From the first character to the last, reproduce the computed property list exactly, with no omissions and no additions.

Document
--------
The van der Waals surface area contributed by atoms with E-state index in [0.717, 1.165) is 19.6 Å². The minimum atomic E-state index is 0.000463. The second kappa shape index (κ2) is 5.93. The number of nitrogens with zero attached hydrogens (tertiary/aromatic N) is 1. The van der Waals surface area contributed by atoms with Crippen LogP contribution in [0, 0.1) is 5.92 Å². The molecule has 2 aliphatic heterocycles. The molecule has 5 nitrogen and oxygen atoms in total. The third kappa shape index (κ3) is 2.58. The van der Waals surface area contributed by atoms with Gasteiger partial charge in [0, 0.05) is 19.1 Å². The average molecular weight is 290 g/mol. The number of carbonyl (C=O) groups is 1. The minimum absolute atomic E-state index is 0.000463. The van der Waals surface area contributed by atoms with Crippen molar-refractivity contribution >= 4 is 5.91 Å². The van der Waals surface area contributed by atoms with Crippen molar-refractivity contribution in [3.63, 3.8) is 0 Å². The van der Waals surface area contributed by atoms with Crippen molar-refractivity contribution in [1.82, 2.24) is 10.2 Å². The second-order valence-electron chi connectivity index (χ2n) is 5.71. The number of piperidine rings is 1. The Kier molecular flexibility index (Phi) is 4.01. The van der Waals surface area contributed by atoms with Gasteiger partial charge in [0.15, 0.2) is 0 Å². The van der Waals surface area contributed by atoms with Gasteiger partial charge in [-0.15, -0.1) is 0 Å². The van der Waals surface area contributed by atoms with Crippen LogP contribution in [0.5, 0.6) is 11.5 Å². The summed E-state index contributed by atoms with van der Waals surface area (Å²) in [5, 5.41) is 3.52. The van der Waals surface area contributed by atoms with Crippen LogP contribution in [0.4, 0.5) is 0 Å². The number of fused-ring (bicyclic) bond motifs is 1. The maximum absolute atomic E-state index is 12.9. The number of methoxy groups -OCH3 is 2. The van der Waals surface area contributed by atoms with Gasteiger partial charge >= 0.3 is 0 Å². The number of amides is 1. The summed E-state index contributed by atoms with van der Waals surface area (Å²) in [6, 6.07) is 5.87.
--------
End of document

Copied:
The van der Waals surface area contributed by atoms with E-state index in [0.717, 1.165) is 19.6 Å². The minimum atomic E-state index is 0.000463. The second kappa shape index (κ2) is 5.93. The number of nitrogens with zero attached hydrogens (tertiary/aromatic N) is 1. The van der Waals surface area contributed by atoms with Crippen LogP contribution in [0, 0.1) is 5.92 Å². The molecule has 2 aliphatic heterocycles. The molecule has 5 nitrogen and oxygen atoms in total. The third kappa shape index (κ3) is 2.58. The van der Waals surface area contributed by atoms with Gasteiger partial charge in [0, 0.05) is 19.1 Å². The average molecular weight is 290 g/mol. The number of carbonyl (C=O) groups is 1. The minimum absolute atomic E-state index is 0.000463. The van der Waals surface area contributed by atoms with Crippen molar-refractivity contribution >= 4 is 5.91 Å². The van der Waals surface area contributed by atoms with Crippen molar-refractivity contribution in [3.63, 3.8) is 0 Å². The van der Waals surface area contributed by atoms with Crippen molar-refractivity contribution in [1.82, 2.24) is 10.2 Å². The second-order valence-electron chi connectivity index (χ2n) is 5.71. The number of piperidine rings is 1. The Kier molecular flexibility index (Phi) is 4.01. The van der Waals surface area contributed by atoms with Gasteiger partial charge in [0.15, 0.2) is 0 Å². The van der Waals surface area contributed by atoms with Gasteiger partial charge in [-0.15, -0.1) is 0 Å². The van der Waals surface area contributed by atoms with Crippen LogP contribution in [0.5, 0.6) is 11.5 Å². The summed E-state index contributed by atoms with van der Waals surface area (Å²) in [5, 5.41) is 3.52. The van der Waals surface area contributed by atoms with Crippen LogP contribution in [0.4, 0.5) is 0 Å². The number of fused-ring (bicyclic) bond motifs is 1. The maximum absolute atomic E-state index is 12.9. The number of methoxy groups -OCH3 is 2. The van der Waals surface area contributed by atoms with Gasteiger partial charge >= 0.3 is 0 Å². The number of amides is 1. The summed E-state index contributed by atoms with van der Waals surface area (Å²) in [6, 6.07) is 5.87.